, Volume 21, Issue 3 Supplement, pp S65-S69

DSM-IV diagnosed posttraumatic stress disorder in women veterans with and without military sexual trauma

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Abstract

BACKGROUND: This study compares rates of post-traumatic stress disorder (PTSD) in female veterans who had military sexual trauma (MST) with rates of PTSD in women veterans with all other types of trauma.

METHODS: Subjects were recruited at the Women’s Comprehensive Healthcare Center when attending medical or psychiatric appointments or through a mailing; 230 women agreed and 196 completed the study. They completed questionnaires on health and military history, along with the Stressful Life Events Questionnaire (SLEQ). Those who met DSM-IV PTSD Criterion A completed the PTSD Symptom Scale-Interview (PSS-I) on which PTSD diagnoses were based.

RESULTS: Ninety-two percent reported at least 1 trauma. Forty-one percent had MST, alone or with other trauma, and 90% had other trauma, with or without MST. Overall, 43% of subjects with trauma had PTSD. Those with MST had higher rates of PTSD than those with other trauma. Sixty percent of those with MST had PTSD; 43% of subjects with other traumas (with or without MST) had PTSD. Military sexual trauma and other trauma both significantly predicted PTSD in regression analyses (P=.0001 and .02, respectively) but MST predicted it more strongly. Prior trauma did not contribute to the relationship between MST and PTSD.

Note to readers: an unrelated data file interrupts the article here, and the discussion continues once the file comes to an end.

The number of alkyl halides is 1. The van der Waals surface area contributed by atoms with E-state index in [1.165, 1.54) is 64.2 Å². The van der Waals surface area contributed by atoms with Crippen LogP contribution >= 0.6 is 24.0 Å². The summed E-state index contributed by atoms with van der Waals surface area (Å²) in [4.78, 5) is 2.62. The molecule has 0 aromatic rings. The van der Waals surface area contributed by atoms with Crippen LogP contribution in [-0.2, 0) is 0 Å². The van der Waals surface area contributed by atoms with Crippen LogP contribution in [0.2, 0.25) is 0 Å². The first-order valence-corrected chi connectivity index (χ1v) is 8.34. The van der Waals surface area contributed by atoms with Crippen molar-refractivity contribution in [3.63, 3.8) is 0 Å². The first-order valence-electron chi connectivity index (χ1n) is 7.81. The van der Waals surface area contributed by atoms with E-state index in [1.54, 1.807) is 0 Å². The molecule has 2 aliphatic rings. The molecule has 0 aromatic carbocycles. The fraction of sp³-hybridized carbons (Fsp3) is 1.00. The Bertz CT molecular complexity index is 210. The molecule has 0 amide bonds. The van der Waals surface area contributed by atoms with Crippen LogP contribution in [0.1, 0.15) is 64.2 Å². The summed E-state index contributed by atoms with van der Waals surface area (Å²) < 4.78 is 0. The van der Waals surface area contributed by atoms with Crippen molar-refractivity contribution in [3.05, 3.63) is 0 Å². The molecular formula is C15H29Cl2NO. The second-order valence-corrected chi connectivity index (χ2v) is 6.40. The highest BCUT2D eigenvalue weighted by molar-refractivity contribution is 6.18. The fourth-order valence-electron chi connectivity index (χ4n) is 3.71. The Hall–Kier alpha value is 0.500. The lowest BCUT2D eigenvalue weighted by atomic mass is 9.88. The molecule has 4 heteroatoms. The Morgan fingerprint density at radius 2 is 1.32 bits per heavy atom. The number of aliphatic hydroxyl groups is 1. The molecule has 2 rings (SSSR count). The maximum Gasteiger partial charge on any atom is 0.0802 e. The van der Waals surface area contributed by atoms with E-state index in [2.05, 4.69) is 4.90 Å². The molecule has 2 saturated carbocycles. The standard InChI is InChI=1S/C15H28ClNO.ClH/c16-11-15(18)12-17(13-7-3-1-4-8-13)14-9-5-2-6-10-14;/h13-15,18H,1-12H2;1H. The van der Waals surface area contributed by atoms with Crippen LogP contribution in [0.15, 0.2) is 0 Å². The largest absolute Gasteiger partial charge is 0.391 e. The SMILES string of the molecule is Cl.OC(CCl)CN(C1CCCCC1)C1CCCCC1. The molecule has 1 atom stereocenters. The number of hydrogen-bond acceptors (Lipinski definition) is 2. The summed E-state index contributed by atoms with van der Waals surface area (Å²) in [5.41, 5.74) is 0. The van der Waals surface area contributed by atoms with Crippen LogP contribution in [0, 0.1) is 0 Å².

DISCUSSION: Findings suggest that MST is common and that it is a trauma especially associated with PTSD.

Conflict of Interest: There was no outside funding for this study. None of the authors have financial interests in any company that might be interested in the study’s results.
There was no grant support for this study. Donations from the VA’s Women Veteran Coordinator and from the Jewish War Veterans enabled us to give a small payment to each participating veteran.